The whole world is a savanna; forests and grasslands are just special cases.
We study how drylands plant communities function and interact with climate, soils, fire and herbivory: what controls woody plant populations in temperate and tropical savannas, and which processes (relating to climate, soils, fire, invertebrate and vertebrate herbivores) affect plant populations, community structure and ecosystem function at meter to landscape scales? Research includes field and greenhouse studies of plant demographic processes underlying shifts in community structure, plot-scale investigation of plant community dynamics in response to climate, fire and herbivory, and research into the role of termite mounds in landscape scale hydrology and function. We work at field sites at the Jornada long-term ecological research (JRN-LTER) site near Las Cruces, in East, West and Southern Africa and occasionally at other sites around the world.
Savanna remote sensing
Our remote sensing activities include field based UAV, airborne and satellite remote sensing, using a variety of optical, microwave and lidar approaches at a range of scales from cm-scale UAV retrievals of canopy structure at intensive field sites, to km-scale analysis at regional and continental scales. Our research has focused on remote sensing of tree-grass (woody-herbaceous) systems, with particular emphasis on partitioning of woody and herbaceous vegetation components (e.g. woody and herbaceous leaf area index), and estimation of woody canopy cover, height and biomass.
Carbon and water cycle
Our research includes analysis of carbon stocks (biomass) and fluxes in dryland and savanna vegetation, including short-term (daily and seasonal) and longer-term (annual and decadal) changes associated with physiology, demographics, land use and land cover change, shrub encroachment and woody population dynamics. These themes are approached using a combination of greenhouse and field observations and experiments, remote sensing and modeling. Our water-related research includes investigation of the role of rainfall, biotic and edaphic process in controlling evapotranspiration and energy balance, vegetation dynamics and surface water for livestock, wildlife and pastoral communities.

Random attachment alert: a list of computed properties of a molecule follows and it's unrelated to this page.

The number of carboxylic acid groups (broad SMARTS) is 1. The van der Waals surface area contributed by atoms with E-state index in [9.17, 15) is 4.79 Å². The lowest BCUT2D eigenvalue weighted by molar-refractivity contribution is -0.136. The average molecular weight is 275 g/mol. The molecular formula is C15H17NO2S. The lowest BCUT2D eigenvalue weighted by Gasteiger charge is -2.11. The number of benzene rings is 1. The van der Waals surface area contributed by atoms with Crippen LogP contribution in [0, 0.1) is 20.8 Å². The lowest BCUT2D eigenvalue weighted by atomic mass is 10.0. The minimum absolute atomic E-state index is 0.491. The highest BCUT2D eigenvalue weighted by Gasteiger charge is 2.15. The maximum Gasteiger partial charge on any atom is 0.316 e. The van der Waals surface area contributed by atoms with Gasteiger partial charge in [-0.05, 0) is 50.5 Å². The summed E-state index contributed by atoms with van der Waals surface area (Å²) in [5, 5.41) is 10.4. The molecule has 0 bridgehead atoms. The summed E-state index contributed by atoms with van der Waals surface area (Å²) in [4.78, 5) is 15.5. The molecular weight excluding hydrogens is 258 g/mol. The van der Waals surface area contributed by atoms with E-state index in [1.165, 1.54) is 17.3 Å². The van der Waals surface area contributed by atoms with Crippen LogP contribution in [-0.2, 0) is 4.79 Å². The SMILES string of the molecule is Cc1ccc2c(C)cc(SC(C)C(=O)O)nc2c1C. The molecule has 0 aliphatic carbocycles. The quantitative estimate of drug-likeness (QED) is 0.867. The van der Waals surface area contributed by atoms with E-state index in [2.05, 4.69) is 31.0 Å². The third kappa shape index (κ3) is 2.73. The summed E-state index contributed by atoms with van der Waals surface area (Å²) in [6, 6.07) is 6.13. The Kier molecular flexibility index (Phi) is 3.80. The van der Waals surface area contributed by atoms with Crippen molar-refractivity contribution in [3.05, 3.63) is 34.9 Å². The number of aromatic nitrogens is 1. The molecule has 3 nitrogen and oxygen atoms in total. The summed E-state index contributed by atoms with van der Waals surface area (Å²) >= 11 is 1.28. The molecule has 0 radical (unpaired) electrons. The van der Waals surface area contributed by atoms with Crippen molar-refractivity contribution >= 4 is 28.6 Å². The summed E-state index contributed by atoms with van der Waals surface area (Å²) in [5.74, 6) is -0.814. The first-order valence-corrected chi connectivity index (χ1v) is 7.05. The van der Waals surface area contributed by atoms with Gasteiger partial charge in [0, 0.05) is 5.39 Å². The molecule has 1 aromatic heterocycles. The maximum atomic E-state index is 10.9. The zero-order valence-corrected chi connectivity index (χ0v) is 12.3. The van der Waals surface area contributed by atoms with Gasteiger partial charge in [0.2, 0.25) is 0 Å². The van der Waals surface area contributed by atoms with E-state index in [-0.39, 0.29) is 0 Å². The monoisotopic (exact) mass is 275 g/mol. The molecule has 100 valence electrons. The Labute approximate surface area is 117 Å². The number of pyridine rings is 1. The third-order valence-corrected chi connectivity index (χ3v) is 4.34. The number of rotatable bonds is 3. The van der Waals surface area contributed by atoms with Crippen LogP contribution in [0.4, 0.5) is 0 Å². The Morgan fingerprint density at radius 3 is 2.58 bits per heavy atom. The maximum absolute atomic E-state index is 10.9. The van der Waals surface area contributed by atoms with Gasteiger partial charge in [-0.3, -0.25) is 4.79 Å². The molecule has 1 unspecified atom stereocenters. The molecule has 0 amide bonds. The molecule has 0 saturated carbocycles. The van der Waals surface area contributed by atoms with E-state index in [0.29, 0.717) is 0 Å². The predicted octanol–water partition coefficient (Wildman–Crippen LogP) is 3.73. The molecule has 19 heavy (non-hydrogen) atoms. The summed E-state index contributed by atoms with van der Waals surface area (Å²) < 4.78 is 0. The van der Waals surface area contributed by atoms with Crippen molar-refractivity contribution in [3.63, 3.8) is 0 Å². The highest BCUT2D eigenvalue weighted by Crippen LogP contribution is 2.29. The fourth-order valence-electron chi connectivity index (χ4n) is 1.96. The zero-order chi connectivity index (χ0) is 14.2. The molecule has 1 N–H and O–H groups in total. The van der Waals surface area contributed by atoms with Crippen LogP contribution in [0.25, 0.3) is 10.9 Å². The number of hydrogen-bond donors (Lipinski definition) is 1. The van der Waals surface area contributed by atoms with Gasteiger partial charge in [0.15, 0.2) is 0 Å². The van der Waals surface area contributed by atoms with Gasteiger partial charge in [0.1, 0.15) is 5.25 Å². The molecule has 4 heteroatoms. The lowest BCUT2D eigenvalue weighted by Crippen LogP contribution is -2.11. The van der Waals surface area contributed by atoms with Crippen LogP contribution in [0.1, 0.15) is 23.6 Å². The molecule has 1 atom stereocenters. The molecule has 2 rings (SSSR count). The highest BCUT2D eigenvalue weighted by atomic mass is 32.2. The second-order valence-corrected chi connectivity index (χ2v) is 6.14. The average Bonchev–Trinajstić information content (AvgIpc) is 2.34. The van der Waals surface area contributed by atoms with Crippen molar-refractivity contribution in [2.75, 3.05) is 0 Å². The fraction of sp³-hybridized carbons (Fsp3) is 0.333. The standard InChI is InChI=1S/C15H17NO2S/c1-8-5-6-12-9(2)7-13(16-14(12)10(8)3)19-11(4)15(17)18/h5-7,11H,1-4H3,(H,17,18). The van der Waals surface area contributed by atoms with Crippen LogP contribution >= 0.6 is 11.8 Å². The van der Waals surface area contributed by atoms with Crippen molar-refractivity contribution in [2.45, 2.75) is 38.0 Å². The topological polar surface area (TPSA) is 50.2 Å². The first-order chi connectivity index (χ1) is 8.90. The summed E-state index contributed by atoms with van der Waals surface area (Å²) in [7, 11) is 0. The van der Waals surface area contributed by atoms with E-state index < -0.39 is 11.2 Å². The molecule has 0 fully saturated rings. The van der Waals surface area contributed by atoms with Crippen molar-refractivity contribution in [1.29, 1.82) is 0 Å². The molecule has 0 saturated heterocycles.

Vegetation, ecosystem and land surface modeling
Our modeling activities include use and analysis of low dimensional ecological models describing vegetation community dynamics as impacted by climate, plant competition, fire and herbivory; 2-dimensional dynamic vegetation (tree-grass) models; and more complex 2- and 3-dimensional land surface-atmosphere exchange and models. The common theme of our modeling approaches is to inform our understanding of the ecology and function of dryland and savanna systems.
Shrub encroachment and shrub demographics
Shrub encroachment has been identified as a common phenomenon in southwestern US drylands and globally. However, the rates and underlying causes, whether related to climate change, land use and disturbance, or other processes are not always clear (or the same). We are investigating both the rates and causes of shrub encroachment at the Jornada Basin LTER site and globally, using a combination of field and greenhouse experiments, regional-global scale observations via meta-analysis and remote sensing, to better understand where and why shrub encroachment occurs.
Field experiments, remote sensing, geospatial analysis and modeling generate large and complex datasets. We are use high performance and cloud based computing resources to process and analyze large data associated with large area and high resolution remote sensing, using machine learning, simulation and statistical model. We are particularly interested in interpretable machine learning focused on accurate prediction with enhanced understanding of underlying processes and ecological insight.